Day Four--Wednesday-Civitavecchia, Italy The weather was very nice today perfect for the tours we were taking. We again had room service breakfast and met our group of eight for a private tour of Rome. We used Rome-in-Limo Company (€90 pp) and they were perfect for seeing as much as possible with only one day in Rome. We were picked up at the dock and made the 1+ hour drive to Rome getting a history lesson on the way. The first major stop was the Colosseum. It is very impressive as is the area around the Colosseum and Arch of Constantine. We had about an hour to visit the Colosseum and area and then it was off to the location of the Circus Maximus (think chariot race in Ben Hur). Next stop was locations of the Roman Forums. Almost all ruins now, but there are columns of the various original buildings. Fortunately we had a guidebook that compared the existing ruins with what the original buildings looked like by using an overleaf in the book. It really helps to get an idea of what it looked like in early Roman times (Caesar and Augustus). There is really so much to take in in such a brief time. There were so many Temples, Forums, Arches, Columns, etc. to see. The Capital Hill area was also impressive especially the Pantheon. We drove by several other notable sites such as the Spanish Steps, Tiber Island, and so many more. We did stop at the famous and beautiful Trevi Fountain. We tossed some coins in the fountain as well as get an Italian ice crème from a local shop. This was a very busy morning and the Vatican area was scheduled for the afternoon, but now it was time for a lunch at a non-tourist family trattoria recommended by our guide. We stopped at Osteria dei Pontefici located near St. Peters and it was a wonderful experience and must be well thought of by the locals as there were two Cardinals and two priests at the next table We had a table for the eight in our group and were served family style. They brought bread and antipastos: Salami, Prosciutto, Bruchetta, Marinated Carrots, Eggplant, Zucchini, and an Egg dish. For entrees we were served a meat Ravioli and Penne Pasta in meat sauce. For dessert we had a small Tiramisu and Banana crème cake. Now it was time for the Vatican. The guide knew the time to drop us in order to avoid the larger tour groups and there was a very short line for admission. In order to save time we stayed in the main rooms of the Vatican Museum and a shortcut into the Sistine Chapel. The art and tapestries were numerous and beautiful, but of course Michelangelo's Sistine Chapel is the most impressive. After leaving the Museum area we entered the Basilica of Saint Peter. Wow, what can one say? Perhaps the most impressive building I have ever seen, it was both awe inspiring and impressive. We stayed as long as possible, but had to meet our guide and driver at 4:00 pm. for the return trip to Civitavecchia. We made it to the ship by 5:30 and time to rest. Dinner this evening was very good, I had the Stuffed Pasta appetizer, Jalipeno Potato Soup, the Turkey Tenderloin, and BBB for dessert. Then cabin time and rest for another big day.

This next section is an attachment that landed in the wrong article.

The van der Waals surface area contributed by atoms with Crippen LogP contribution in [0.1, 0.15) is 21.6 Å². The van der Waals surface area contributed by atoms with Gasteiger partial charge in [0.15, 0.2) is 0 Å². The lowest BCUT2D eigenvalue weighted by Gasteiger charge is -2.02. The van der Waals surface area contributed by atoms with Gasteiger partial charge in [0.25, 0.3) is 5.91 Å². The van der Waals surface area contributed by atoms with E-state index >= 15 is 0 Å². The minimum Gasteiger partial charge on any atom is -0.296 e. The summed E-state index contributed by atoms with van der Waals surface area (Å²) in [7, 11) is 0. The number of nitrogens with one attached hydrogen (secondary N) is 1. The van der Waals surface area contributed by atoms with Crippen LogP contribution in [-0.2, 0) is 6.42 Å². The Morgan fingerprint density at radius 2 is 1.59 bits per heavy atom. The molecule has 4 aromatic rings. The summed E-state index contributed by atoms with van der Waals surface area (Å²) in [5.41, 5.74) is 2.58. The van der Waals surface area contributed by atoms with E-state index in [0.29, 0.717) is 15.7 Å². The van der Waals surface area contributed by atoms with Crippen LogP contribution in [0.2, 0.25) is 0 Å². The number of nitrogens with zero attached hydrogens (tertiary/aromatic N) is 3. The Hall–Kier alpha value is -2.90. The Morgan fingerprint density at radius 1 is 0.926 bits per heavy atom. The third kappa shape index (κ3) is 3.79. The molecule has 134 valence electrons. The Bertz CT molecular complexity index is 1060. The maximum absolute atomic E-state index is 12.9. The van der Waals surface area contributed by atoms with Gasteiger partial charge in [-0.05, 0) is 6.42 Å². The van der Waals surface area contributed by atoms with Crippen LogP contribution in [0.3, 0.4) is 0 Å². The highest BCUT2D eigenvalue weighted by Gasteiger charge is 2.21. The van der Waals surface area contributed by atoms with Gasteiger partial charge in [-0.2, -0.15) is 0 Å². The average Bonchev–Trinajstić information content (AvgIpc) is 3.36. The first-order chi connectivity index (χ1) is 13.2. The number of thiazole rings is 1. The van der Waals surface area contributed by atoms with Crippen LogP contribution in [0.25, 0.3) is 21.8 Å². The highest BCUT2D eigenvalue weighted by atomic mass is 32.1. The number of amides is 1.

Day Five- Thanksgiving-Thursday, Livirno, Italy The weather was again pleasant and good for touring the Tuscan area of Italy. We shared a local taxi service with 6 others that would allow us to tour both Florence and Pisa on our own. This was a bargain (€40 pp) and also allowed us to be dropped in the best locations to tour each city. We first went to Florence passing the beautiful countryside and observing grape vineyards and olive trees. You could see the rolling hills and mountains in the distance. After an hour we arrived in Florence near the main cathedral piazza and first visited the Baptistery of St. Giovanni (4th-5th century and 1128), the Cathedral of Florence (1296-1375), and then the Academy Gallery that contains the original statue of David by Michelangelo. We then walked the several blocks to Piazza Della Signoria the location of the Palazzo Vecchio (1294), Neptune Fountain (1563), and the Loggia dei Lonzi (1376). The Loggia contains the original Rape of the Sabine Women (1583) a particular favorite as DW's family has a bronze that has passed through three generations. We then crossed over the famous Ponte Vecchio bridge (1345) and stopped in a beautiful restaurant. For lunch we had pizza, spaghetti, and the local chianti wine. We walked through the Uffizi that contains many masterpieces of the old master artists but knew we did not have time to see them with the limited amount of time we had left. We met the taxi for the trip to Pisa and the taxi dropped us just a block from the Piazza del Duomo. The Cathedral (1063) and Leaning (Bell) Tower (1172 & finished in 14th century) are very impressive. Our visit is at a good time as the recent renovations and repairs are completed and the Tower has also been cleaned. This is a must see for tourists to this part of Italy. It was also fun watching tourists pose for photos holding up the tower. As you can see from the photo, there was a Voyager ship photographer there. I found that to be very convenient. The driver had us back to the ship in good time and dropped us right at the gangway. Today being Thanksgiving the ship had a special Thanksgiving Dinner with Turkey, Dressing, Potatoes, Cranberries, and Pumpkin pie for dessert. The waiters ended Thanksgiving night by singing America the Beautiful.